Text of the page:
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Wheelchair Rugby Gives Leicestershire Veteran Purpose Again

An Army veteran from Melton Mowbray says wheelchair rugby has given him a purpose in life again after losing both his legs and four fingertips in a bomb blast in Afghanistan.

Tom Folwell plays for the Help for Heroes’ team which was undefeated in its first competitive season and promoted to the Championship of the Great Britain Wheelchair Rugby league.

Leicester Time: Wheelchair Rugby Gives Leicestershire Veteran Purpose Again
Picture: Help for Heroes

He also competes for the Leicester Tigers and captained both Team UK’s Wheelchair Rugby and Wheelchair Basketball teams at the Invictus Games in The Hague.

Tom, 38, was on foot patrol in Helmand Province in 2012 when he stood on an IED causing life-changing injuries and the end of his career. His recovery has been a long process, including several operations for the former soldier who served with the Royal Engineers for 12 years.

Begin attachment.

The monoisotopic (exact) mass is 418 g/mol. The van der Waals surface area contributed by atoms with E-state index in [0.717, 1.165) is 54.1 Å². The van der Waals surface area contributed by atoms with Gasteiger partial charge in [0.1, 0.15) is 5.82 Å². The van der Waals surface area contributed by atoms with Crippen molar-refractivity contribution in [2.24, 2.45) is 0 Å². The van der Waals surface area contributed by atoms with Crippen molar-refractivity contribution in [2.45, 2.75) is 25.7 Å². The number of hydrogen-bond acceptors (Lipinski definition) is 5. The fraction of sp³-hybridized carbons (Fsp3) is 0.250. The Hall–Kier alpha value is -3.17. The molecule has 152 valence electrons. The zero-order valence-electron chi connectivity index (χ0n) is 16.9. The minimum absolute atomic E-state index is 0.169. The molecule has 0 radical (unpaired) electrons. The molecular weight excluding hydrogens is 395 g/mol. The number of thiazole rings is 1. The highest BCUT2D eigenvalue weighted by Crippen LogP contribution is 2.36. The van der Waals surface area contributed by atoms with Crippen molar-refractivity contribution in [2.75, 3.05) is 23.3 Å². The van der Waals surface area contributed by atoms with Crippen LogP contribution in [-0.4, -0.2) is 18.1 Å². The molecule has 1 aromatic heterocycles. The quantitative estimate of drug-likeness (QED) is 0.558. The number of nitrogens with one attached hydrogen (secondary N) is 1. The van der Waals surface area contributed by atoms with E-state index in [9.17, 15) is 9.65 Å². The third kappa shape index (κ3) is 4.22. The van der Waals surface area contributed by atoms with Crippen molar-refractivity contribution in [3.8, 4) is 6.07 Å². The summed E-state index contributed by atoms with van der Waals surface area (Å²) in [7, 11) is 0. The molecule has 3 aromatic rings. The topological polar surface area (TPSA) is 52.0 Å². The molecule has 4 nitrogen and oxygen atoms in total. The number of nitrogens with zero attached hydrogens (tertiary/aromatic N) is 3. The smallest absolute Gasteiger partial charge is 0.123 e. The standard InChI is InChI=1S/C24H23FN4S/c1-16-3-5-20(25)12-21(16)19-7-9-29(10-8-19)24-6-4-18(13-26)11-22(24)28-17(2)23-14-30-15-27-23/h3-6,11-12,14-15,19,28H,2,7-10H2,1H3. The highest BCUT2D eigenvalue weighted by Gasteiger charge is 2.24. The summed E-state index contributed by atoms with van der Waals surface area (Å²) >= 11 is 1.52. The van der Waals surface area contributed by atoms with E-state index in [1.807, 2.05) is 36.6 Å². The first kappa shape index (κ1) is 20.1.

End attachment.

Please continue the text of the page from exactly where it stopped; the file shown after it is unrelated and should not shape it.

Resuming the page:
“I’m proud to represent Help for Heroes, I really enjoy being around other veterans as we have the same mindset,” said Tom who featured in Netflix’s recent Heart of Invictus’ documentary series. 

“I really enjoy being around other veterans as we have the same mindset. Wheelchair rugby can be very tactical, and I enjoy that part of the game, it has given me back my sense of purpose. I’m looking forward to next season when the aim will be to get another promotion.”

“Sport is a massive part of the recovery process, along with things like education, training and employment. Help for Heroes provides a safe environment to play sport, in which I can be myself,” Tom said.

The International Wheelchair Rugby World Cup starts this week in Paris which, for the first time, is being held at the same time as the Rugby World Cup.

The military charity has produced a new range of ‘I’d Rather Be Watching Rugby’ t-shirts which are modelled by members of its Help for Heroes squad, including Tom who now lives in Horncastle, Lincolnshire.

It is encouraging members of the Armed Forces community to get involved in its wheelchair rugby taster sessions and friendly tournaments. There are also opportunities to learn how to coach others through its Coaching Academy.

Tom added: “I’d recommend people give wheelchair rugby a go. Some are put off because they think the knocks are too hard. But the chairs take most of the knocks. And plus, it’s part of the fun.”

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